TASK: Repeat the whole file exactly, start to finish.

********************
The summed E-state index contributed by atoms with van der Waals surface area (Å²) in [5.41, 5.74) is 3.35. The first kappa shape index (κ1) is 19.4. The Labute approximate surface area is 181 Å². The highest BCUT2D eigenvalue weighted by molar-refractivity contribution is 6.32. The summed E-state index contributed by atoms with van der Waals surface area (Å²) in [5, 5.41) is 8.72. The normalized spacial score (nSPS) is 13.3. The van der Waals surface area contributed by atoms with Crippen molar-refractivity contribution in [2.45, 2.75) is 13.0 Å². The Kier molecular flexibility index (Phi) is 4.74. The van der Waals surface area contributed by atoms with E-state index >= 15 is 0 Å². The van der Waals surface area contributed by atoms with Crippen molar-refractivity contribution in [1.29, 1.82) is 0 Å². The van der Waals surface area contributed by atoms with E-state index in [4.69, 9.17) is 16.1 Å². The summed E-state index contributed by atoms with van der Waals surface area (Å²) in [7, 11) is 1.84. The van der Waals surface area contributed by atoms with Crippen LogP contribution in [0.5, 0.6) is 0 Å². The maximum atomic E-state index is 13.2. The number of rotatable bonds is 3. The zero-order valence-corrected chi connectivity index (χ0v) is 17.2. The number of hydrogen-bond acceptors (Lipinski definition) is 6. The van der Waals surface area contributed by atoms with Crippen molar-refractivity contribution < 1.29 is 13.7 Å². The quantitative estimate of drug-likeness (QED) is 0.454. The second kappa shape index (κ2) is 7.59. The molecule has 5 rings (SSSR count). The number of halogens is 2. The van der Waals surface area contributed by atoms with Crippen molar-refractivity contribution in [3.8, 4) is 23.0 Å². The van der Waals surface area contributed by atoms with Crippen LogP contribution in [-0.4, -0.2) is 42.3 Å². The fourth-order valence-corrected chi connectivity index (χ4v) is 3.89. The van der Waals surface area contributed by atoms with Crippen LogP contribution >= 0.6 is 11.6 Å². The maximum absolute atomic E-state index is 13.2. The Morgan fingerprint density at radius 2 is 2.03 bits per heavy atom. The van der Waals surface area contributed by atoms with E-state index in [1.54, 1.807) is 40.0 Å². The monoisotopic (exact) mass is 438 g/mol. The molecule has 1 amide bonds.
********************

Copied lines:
The summed E-state index contributed by atoms with van der Waals surface area (Å²) in [5.41, 5.74) is 3.35. The first kappa shape index (κ1) is 19.4. The Labute approximate surface area is 181 Å². The highest BCUT2D eigenvalue weighted by molar-refractivity contribution is 6.32. The summed E-state index contributed by atoms with van der Waals surface area (Å²) in [5, 5.41) is 8.72. The normalized spacial score (nSPS) is 13.3. The van der Waals surface area contributed by atoms with Crippen molar-refractivity contribution in [2.45, 2.75) is 13.0 Å². The Kier molecular flexibility index (Phi) is 4.74. The van der Waals surface area contributed by atoms with E-state index >= 15 is 0 Å². The van der Waals surface area contributed by atoms with Crippen molar-refractivity contribution in [1.29, 1.82) is 0 Å². The van der Waals surface area contributed by atoms with E-state index in [4.69, 9.17) is 16.1 Å². The summed E-state index contributed by atoms with van der Waals surface area (Å²) in [7, 11) is 1.84. The van der Waals surface area contributed by atoms with Crippen LogP contribution in [0.5, 0.6) is 0 Å². The maximum atomic E-state index is 13.2. The number of rotatable bonds is 3. The zero-order valence-corrected chi connectivity index (χ0v) is 17.2. The number of hydrogen-bond acceptors (Lipinski definition) is 6. The van der Waals surface area contributed by atoms with Crippen molar-refractivity contribution < 1.29 is 13.7 Å². The quantitative estimate of drug-likeness (QED) is 0.454. The second kappa shape index (κ2) is 7.59. The molecule has 5 rings (SSSR count). The number of halogens is 2. The van der Waals surface area contributed by atoms with Crippen molar-refractivity contribution in [3.8, 4) is 23.0 Å². The van der Waals surface area contributed by atoms with Crippen LogP contribution in [-0.4, -0.2) is 42.3 Å². The fourth-order valence-corrected chi connectivity index (χ4v) is 3.89. The van der Waals surface area contributed by atoms with Crippen LogP contribution >= 0.6 is 11.6 Å². The maximum absolute atomic E-state index is 13.2. The Morgan fingerprint density at radius 2 is 2.03 bits per heavy atom. The van der Waals surface area contributed by atoms with E-state index in [1.54, 1.807) is 40.0 Å². The monoisotopic (exact) mass is 438 g/mol. The molecule has 1 amide bonds.